Research output availability on academic social networks: implications for stakeholders in academic publishing
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A recent disruption in academic publishing are Academic Social Networks (ASN), i.e. web platforms such as ResearchGate and Academia.edu that have provided new ways for researchers to disseminate, search for, and retrieve research articles. ASNs are still a grey area in terms of implications for involved stakeholders, and research on them has so far been scarce. In an effort to map out factors related to ASN use this article provides a multi-method case study of one business school (Hanken School of Economics, Finland) that incorporates 1) a bibliometric analysis on the full-text availability of research output on ASNs for research published 2012–2014 by Hanken affiliated authors, 2) semi-structured interviews with faculty active in publishing in order to gain insight into motivations for use and use patterns, and 3) a survey distributed to all research-active faculty and doctoral students in order to gain a wider perspective on ASN use. ASNs have for many become the primary way to provide access to one’s research output, outpacing all other types of online locations such as personal websites and repositories. Based on the case study findings, earlier research, and recent industry developments, the article concludes with a discussion about the implications that the current trajectory of ASN use has on major stakeholders in academic publishing.
KeywordsAcademic social networks Academia.edu ResearchGate Open access
JEL ClassificationI2 Education and Research Institutions Research and Development Technological Change Intellectual Property Rights L5 Regulation and Industrial Policy
Academic publishing is an increasingly crowded field where authors compete for attention and scientific impact. The volume of articles published in academic journals has been increasing steadily at a pace of 3–3.5% annually since at least over two centuries ago, and today there are over 28,000 active journals publishing over 2.5 million articles a year (Ware and Mabe 2015). Many researchers call out for new methods for harnessing the benefits of interactive web technologies like open peer review, more nuanced authorship and acknowledgement systems, and open access (Ponte and Simon 2011). However, these kinds of innovations have not yet been able to compete with the career-boosting weight that is still associated with publishing in prestigious subscription-based journals that make up the top ranked outlets within many research disciplines.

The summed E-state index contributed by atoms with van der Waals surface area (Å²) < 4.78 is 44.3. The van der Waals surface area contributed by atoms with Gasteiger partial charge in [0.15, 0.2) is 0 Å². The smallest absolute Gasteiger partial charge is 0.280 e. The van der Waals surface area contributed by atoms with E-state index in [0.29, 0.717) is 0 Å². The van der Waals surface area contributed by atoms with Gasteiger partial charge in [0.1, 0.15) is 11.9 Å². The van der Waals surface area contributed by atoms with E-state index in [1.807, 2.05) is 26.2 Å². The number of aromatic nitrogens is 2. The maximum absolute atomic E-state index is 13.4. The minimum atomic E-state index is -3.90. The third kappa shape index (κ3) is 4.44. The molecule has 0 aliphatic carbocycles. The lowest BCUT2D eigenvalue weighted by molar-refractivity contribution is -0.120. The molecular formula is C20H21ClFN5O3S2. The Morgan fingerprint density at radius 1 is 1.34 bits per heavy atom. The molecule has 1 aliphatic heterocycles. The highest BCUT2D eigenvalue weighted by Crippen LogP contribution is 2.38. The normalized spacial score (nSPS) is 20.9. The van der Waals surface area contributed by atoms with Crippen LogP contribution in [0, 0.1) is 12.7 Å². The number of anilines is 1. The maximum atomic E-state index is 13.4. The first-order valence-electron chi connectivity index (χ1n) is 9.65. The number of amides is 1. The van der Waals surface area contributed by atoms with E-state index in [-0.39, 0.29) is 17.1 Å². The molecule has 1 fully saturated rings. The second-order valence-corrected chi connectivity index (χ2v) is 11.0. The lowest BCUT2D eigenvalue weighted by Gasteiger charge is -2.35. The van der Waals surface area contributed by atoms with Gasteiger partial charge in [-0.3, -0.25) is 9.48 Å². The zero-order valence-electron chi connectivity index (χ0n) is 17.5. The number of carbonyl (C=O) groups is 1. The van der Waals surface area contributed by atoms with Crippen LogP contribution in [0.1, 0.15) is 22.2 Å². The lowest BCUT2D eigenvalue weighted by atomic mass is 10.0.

In efforts to make organizational research output more visible and accessible despite being published in subscription-based journals, universities have been active in facilitating their faculty members to submit manuscript versions of authored research publications to be made available on institutional repositories (Spezi et al. 2013; Vincent-Lamarre et al. 2015). Reasons for faculty non-participation include the time and effort required, uncertainty about copyright, questions related to scholarly credit and re-use, assumptions that open access material is of low quality, and a lack of mandatory policies (Kim 2010; Rowlands and Nicholas 2006; van Westrienen and Lynch 2005). So far, institutional repositories have usually not lived up to their potential and expectations for unlocking near-universal access to research publications (Sawant 2012; Abrizah et al. 2015). And while the right for authors to self-archive their work in a repository is free and without any direct cost, maintaining individual repositories is expensive. A UK report claims that costs for the institutional repositories in 166 higher education institutions in Britain are around 23 million pounds per year, which is nearly 15% of the annual journal subscription budget of UK universities (around £150 million) (Swan 2010).